See what questions
a doctor would ask.
During a consultation, your doctor will use various techniques to assess the symptom: Hairiness. These will include a physical examination and possibly diagnostic tests. (Note: A physical exam is always done, diagnostic tests may or may not be performed depending on the suspected condition) Your doctor will ask several questions when assessing your condition. It is important to openly share any pertinent information to help your doctor make an accurate diagnosis.
It is also very important to bring an up-to-date list of all of your all medical conditions, medications including dosages, and names of numbers of any specialist you see.
Create your printable checklist by answering questions that your doctor may ask below:
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Why: to determine if acute or chronic.
Why: e.g. hirsuitism is the excessive hair growth in androgen dependent hair patterns (i.e. face, chest, areola, abdomen, lower back, inner thighs and external genitalia), especially in women; may be present in normal adults as an expression of an ethnic characteristic or may develop in children or adults as a result of an endocrine disorder; hypertrichosis is excessive hair growth also in area that are not androgen sensitive.
Why: hirsuitism may be present in normal adults as an expression of an ethnic characteristic.
Why: e.g. causes of hirsuitism include Cushing's syndrome, adrenal tumors, congenital adrenal hyperplasia, some ovarian tumors, polycystic ovarian syndrome, insulin resistance, obesity, prolactinoma; medical conditions that may be associated with hypertrichosis include porphyria, epidermolysis bullosa, trismy 18, post-head injuries, fetal alcohol syndrome, malnutrition, anorexia nervosa.
Why: e.g. some medications may cause hirsuitism including testosterone, anabolic steroids, some birth control pills; some medications may cause hypertrichosis including phenytoin, minoxidil, diazoxide, cyclosporine, oral corticosteroids, streptomycin.
Why: e.g. male pattern scalp hair loss, acne, deepened voice, increased muscle mass, enlarged clitoris, increased libido, change in personality - these symptoms would suggest an ovarian tumor, an adrenal tumor or adrenal hyperplasia, chromosome mosaicism, true hermaphroditism (rare).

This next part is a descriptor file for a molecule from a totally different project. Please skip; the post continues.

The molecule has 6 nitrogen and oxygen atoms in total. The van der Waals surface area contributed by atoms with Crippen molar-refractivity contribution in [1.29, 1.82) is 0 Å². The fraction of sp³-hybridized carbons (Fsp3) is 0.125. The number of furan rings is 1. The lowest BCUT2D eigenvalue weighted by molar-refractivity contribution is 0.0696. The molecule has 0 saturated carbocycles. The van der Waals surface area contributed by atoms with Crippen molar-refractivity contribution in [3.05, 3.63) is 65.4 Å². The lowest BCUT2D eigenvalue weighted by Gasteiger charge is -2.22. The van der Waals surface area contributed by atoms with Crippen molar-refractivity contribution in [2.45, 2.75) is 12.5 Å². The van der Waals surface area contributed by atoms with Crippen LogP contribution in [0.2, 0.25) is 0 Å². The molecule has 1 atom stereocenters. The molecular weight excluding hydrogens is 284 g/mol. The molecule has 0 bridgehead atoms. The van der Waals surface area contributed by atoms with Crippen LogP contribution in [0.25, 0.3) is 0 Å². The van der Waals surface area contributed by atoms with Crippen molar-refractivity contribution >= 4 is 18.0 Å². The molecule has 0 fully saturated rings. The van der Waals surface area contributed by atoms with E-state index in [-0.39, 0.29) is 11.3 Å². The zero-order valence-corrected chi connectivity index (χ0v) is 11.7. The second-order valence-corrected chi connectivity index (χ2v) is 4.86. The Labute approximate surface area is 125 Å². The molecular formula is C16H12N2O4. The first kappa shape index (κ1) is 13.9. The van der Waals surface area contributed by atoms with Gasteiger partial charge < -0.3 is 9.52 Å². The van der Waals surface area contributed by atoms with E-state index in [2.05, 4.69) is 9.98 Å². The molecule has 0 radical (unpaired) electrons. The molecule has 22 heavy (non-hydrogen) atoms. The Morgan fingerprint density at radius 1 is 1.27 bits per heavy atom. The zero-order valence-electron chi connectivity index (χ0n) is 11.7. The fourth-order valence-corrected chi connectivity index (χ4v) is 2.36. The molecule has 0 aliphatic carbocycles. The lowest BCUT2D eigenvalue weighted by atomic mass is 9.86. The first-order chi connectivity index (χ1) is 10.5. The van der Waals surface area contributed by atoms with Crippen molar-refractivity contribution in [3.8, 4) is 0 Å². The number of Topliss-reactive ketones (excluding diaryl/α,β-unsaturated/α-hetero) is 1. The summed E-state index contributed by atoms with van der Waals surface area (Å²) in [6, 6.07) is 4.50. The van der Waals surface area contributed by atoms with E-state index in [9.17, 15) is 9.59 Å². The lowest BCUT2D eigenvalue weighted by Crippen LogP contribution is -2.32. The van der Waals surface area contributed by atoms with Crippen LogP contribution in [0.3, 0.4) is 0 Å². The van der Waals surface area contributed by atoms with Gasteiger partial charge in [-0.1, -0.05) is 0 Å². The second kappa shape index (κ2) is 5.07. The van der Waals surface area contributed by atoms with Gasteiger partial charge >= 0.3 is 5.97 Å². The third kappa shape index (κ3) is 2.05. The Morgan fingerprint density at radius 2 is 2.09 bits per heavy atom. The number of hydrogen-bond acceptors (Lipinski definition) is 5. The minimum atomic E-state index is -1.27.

Why: may suggest Cushing's syndrome or polycystic ovarian syndrome.
Why: may suggest polycystic ovarian syndrome, Cushing's syndrome, prolactinoma, ovarian or adrenal tumor.
Why: e.g. acne, male pattern baldness, obesity, heavy periods or sparse periods, infertility, hirsuitism.
Why: e.g. weight gain especially central abdominal, change of appearance, moon-like face, thin skin, easy bruising, excessive facial hair growth, acne, muscle weakness, lack of or rare menstrual periods, poor libido, depression, psychosis, insomnia, frequent urination, excessive thirst.
Why: e.g. mainly affect girls, skin pigmentation (isolated dark brown to light brown patches which tend to remain on one side of the midline), early puberty, ultimate short stature, localized bone pain, deformities or fractures, headache, seizures, hearing loss, early underarm and pubic hair growth.
Why: e.g. refusal to maintain normal body weight, loss of more than 25% of original body weight, intense fear of becoming fat, preoccupation with calorie counting, avoidance of all carbohydrate, fainting, excess soft body and facial hair.
The following list of conditions have 'Hairiness' or similar listed as a symptom in our database. This computer-generated list may be inaccurate or incomplete. Always seek prompt professional medical advice about the cause of any symptom.
Select from the following alphabetical view of conditions which include a symptom of Hairiness or choose View All.
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